Saturday, July 26, 2008

Kudos for Cuno

I finally had an opportunity to read Jim Cuno's book, "Who Owns Antiquity?" Cuno writes with the considerable experience of one who has been "on the receiving end" of criticism from elements within the archaeological community for years. Yet, he does not write out of bitterness. Rather, his book is a passionate but well reasoned defense of the encyclopedic museum against the forces of source country nationalism that have threatened its well being in the last decade or so.

A detailed review of Cuno's book is beyond the scope of this blog. Nevertheless, here are some of Cuno's points.
  • Source country nationalism rather than a desire to protect archaeological sites motivates most efforts to seek repatriations or import restrictions.
  • Source counties should return to the practice of allowing "partage" in return for help in excavating archaeological sites.
  • Archaeologists are dependent on source countries for excavation permits. Self-interest or fear of offending their hosts has led to unqualified support for source country rights over cultural artifacts even when that results in the neglect or destruction of those same artifacts.
  • One thing is certain. Whoever made a cultural artifact, it certainly was not made for a modern nation state.
  • Some source countries unashamedly assert rights over cultural artifacts of peoples and cultures they actively seek to subvert.
  • Encyclopedic museums have become a target for source nations and archaeologists because they stand in opposition to the nationalization of culture.
  • The trend of repatriations and import restrictions runs counter to the even more powerful trend of globalism.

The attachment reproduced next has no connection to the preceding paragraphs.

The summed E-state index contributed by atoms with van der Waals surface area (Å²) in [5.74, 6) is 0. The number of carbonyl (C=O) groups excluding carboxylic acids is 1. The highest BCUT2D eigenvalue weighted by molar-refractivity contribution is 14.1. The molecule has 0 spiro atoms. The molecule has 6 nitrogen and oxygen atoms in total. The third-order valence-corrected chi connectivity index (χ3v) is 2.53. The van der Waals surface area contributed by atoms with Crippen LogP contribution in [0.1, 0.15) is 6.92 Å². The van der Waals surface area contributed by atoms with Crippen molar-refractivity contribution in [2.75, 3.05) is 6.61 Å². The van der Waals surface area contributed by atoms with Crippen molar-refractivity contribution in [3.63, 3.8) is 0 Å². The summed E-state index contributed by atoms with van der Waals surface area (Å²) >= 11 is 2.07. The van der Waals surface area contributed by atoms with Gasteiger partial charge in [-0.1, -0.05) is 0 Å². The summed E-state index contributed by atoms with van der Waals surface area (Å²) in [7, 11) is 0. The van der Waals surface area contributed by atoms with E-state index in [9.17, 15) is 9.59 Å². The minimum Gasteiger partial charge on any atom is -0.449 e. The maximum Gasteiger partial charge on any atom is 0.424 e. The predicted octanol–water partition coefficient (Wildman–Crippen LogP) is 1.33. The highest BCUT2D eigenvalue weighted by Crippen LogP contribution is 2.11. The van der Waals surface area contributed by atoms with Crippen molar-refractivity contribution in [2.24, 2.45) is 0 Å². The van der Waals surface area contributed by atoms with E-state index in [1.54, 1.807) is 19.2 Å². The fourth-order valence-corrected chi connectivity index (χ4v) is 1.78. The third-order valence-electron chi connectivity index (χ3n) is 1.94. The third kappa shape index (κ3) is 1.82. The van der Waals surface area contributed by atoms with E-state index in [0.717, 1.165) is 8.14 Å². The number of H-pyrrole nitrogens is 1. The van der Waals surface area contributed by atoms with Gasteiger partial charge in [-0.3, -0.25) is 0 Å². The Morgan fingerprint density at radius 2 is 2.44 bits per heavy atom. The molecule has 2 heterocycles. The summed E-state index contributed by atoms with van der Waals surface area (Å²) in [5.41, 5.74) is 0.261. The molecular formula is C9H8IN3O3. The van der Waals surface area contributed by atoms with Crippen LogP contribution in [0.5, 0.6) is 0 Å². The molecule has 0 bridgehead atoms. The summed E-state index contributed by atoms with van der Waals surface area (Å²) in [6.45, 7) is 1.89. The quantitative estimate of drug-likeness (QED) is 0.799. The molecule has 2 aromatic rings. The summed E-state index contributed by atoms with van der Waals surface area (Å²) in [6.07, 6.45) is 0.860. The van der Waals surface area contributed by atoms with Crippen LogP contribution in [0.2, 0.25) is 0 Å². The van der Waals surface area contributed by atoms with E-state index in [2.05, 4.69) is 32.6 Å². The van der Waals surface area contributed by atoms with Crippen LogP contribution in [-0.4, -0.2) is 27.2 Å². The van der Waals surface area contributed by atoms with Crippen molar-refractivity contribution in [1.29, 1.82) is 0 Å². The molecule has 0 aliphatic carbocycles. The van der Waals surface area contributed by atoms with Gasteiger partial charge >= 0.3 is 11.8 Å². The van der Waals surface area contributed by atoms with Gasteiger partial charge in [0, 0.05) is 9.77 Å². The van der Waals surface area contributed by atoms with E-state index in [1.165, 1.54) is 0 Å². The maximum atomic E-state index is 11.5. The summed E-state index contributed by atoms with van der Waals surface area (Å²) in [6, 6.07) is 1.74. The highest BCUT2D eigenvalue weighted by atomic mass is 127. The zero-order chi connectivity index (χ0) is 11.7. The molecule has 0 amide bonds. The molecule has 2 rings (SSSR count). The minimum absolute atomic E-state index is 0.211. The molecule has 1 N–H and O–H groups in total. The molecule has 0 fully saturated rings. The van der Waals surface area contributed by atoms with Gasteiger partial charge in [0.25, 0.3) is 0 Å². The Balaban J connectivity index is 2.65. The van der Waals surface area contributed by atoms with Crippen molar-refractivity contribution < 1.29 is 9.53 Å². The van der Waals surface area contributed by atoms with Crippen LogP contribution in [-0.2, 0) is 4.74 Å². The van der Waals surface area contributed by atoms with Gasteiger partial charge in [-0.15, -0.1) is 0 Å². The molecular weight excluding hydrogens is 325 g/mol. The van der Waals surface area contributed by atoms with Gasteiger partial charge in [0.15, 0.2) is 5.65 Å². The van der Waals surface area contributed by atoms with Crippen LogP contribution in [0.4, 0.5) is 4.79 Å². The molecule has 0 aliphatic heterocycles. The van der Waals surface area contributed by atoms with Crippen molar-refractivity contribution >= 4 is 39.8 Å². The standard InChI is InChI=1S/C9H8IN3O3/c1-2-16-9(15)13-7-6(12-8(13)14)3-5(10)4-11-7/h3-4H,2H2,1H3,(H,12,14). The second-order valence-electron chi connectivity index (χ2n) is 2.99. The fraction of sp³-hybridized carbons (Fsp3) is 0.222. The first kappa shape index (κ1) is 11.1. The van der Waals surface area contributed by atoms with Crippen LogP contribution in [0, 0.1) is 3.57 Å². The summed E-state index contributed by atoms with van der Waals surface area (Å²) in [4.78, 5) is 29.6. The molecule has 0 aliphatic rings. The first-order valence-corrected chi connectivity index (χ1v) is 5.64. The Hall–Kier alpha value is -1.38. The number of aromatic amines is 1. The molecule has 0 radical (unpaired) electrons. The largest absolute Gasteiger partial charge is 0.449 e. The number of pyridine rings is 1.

Love it or hate it, after reading it, one cannot but help consider Cuno's book to be a valuable addition to the ongoing debate about "who owns the past."


Ed Snible said...

I'm looking forward to reading Who Owns Antiquity and expect my copy soon.

You don't mention it, but I suspect embarrassment over bad deals soured many folks in source countries to collecting. Today the ANA's ethics rules prevent dealers from the kind of predatory deals that were common 50 years ago. With the Internet and globalization these people could sell for retail prices. Here is an excerpt from Burton Berry's Numismatic Biography

"By the late 1950s, a new a strong trend was developing the concerned every collector of ancient coins living in the Near East. First, prices were rising rapidly. Coins that I had purchased on the 1930s for $50 each were selling in public auctions in Switzerland for $1000.... And, more important, the attitude in the Near Eastern countries toward collectors was changing. Where formerly everybody was eager to help the foreign collector, people now were becoming suspicious, and even envious, that you, the foreign collector, saw value in objects in which they saw no value. Newspapers began to give prominence to stories of inflated prices that some antique objects brought abroad, and it was then but a step to accuse foreigners of carrying off the wealth of a nation! Certainly, there is a genuine grievance where newly discovered works of art are exported without authorization or where farmers are encouraged to dig for treasure on archaeological sites on their land.... Many old friends who were officials had retired, and their replacements, regardless of their private feelings, were sensitive to this new trend and found it expedient to go along with it."

(end quote)